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A piece of the Viking silver treasure hoardbeing cleaned by a conservator.      Source: Acta Konserveringscentrum AB

Highly Unusual Glistening Hoard Of Viking Silver Discovered In Sweden

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A hoard of Viking silver has been discovered in an ancient building in Sweden, and the discovery is being described as “highly unusual.” The trove of silver necklaces, bracelets and coins was unearthed in Viggbyholm, Greater Stockholm at an ancient farm discovered in 2019. Evidence of a prehistoric farm dating back thousands years was discovered at the site, and in August 2020 Archaeology News Network announced that researchers had unearthed “utensils dating back to 400–550 AD.” At that time, the researchers said the discovery “might shed new light on how the area looked during the Late Iron Age.” However, recently they found a rare hoard of ancient Viking silver artifacts and coins “exceeding all expectations.”

A portion of the Viking silver treasure hoard found just outside Stockholm, Sweden. (Acta Konserveringscentrum AB)

A portion of the Viking silver treasure hoard found just outside Stockholm, Sweden. ( Acta Konserveringscentrum AB )

Swedish Viking Silver Hoard: A Once-In-A-Lifetime Discovery

The 8,000-square meter (86,000 square foot) site is located in a remote coastal bay and is currently being excavated in preparation for urban construction. Back in the Iron Age , however, the site was a “prehistoric Viking farm .” Researchers have unearthed layers of ancient dwellings from different historical eras, according to an August 2020 DW article.

Iron Age Viking house excavation at the site where the Viking silver hoard was found. (The Archaeologists)

Iron Age Viking house excavation at the site where the Viking silver hoard was found. ( The Archaeologists )

Earlier this year archaeologists excavated the foundations of over twenty ancient longhouses and pit houses dating back to the Late Iron Age and the early Middle Ages. According to Archaeology News Network , archaeologist Magnus Lindberg told the Swedish press that while they were investigating the homes “In one place, the metal detector went off the charts.” This was the moment they made what he describes as a “once-in-a-lifetime” discovery.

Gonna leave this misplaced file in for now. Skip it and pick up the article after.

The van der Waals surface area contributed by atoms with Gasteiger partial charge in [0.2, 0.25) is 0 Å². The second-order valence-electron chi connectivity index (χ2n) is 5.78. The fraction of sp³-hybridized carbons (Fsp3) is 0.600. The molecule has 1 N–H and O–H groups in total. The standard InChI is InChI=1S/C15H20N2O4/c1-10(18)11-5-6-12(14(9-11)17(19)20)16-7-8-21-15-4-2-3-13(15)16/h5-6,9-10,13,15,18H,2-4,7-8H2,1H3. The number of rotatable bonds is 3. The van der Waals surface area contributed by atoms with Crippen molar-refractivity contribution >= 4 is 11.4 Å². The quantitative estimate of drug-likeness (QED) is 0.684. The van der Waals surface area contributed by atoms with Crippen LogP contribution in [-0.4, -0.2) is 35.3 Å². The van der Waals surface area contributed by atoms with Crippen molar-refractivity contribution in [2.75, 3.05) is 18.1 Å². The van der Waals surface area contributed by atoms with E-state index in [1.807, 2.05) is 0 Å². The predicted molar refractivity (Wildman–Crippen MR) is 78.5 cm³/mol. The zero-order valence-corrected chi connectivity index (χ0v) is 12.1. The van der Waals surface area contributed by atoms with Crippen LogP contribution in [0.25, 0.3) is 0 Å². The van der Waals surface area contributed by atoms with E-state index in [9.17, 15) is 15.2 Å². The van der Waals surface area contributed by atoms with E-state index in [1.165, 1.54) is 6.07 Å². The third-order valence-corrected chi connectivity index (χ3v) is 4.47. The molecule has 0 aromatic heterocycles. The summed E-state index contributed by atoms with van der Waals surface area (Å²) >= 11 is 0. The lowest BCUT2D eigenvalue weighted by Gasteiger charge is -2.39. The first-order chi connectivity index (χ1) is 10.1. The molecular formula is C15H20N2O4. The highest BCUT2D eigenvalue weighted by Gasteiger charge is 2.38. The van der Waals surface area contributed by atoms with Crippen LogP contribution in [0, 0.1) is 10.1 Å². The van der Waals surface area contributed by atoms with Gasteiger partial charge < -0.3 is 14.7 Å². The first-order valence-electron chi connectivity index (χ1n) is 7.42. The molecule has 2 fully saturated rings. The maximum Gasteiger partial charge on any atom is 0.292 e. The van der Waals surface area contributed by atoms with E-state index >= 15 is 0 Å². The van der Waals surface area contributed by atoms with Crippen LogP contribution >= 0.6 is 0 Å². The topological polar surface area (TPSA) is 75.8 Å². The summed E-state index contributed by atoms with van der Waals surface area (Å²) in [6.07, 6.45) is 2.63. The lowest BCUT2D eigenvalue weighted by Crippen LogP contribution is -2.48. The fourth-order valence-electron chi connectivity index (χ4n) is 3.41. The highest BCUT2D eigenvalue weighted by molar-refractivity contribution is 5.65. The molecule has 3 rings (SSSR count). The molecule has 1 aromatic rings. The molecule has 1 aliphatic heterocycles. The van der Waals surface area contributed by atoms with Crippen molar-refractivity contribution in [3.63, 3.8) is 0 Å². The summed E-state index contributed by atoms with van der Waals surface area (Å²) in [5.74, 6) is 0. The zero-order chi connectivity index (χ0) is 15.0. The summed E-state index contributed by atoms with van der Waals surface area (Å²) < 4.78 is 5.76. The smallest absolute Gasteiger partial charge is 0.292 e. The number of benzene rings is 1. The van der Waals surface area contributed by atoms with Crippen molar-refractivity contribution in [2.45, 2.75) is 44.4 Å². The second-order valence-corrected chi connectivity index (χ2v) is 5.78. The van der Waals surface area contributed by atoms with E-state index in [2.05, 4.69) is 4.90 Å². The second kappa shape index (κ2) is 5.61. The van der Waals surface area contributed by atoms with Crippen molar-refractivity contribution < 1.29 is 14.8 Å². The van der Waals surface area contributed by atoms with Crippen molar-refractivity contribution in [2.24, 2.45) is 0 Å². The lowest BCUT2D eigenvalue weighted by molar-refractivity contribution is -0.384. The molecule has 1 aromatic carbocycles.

This Hoard Made Painted Treasures Come To Life

A clay urn was found buried within one of the houses, which was relatively predictable at a domestic dig. However, further analysis of its contents revealed the urn held a rare treasure hoard of Viking silver bracelets, necklaces, and silver coins from several different countries. The researchers say it is highly unusual to find such silver treasures in a residential building, which they say adds significantly to the rarity of the find.

The hoard contained five Arab silver coins called “dirhemes.” And one of the silver European coins had been minted in the French city of Rouen, and this too was described as “very unusual.” According to Professor Jens Christian Moesgaard of Stockholm University , this French coin stands out as it dates back to the 10th century, and until now, it had only been seen by specialists in two old drawings.

The rare French Rouen coin that only existed in old drawings. (Acta Konserveringscentrum AB)

The rare French Rouen coin that only existed in old drawings. ( Acta Konserveringscentrum AB )

A Discovery Demanding A Non-traditional Interpretation

The researchers said the “classic interpretation” of how this silver hoard, and similar finds, came to be buried is that people stashed their valuables quickly in times of trouble. However, this theory is questionable at this site, muses John Hamilton, archaeologist and project manager at the site. Furthermore, according to Dr Lindberg, while the treasure was most likely first buried in the 11th century AD, there are “telltale signs that the trove was buried and dug up again.”

Viking silver comes to light at Iron Age Swedish farm. (The Archaeologists)

Viking silver comes to light at Iron Age Swedish farm. ( The Archaeologists )

During the Viking Age, Nordic warriors, conquistadors, traders and diplomats travelled widely across Europe. However, it must be remembered that a vast majority of the population were farmers and could only dream of affording a sword. According to Natmus, silver was “the real currency of the Viking Age” and goods were paid for in silver, by weight. In a trade negotiation the required amount of silver was simply chopped off a bar. But this new discovery includes beautifully crafted Viking silver necklaces. Many other Viking sites, similar to this one, have also yielded important votive offerings.

The evidence of the Vikings’ activities abroad is largely substantiated by the discovery of silver hoards from faraway places, which increases the mystery of why foreign coins were found at an ancient Swedish farm site. Perhaps someone who had travelled abroad paid the farmers for their wares in silver, but it might be the case that the famers at Viggbyholm dropped their hoes and lifted swords, and then ventured abroad on summer raiding missions.

Top image: A piece of the Viking silver treasure hoardbeing cleaned by a conservator.      Source: Acta Konserveringscentrum AB

By Ashley Cowie

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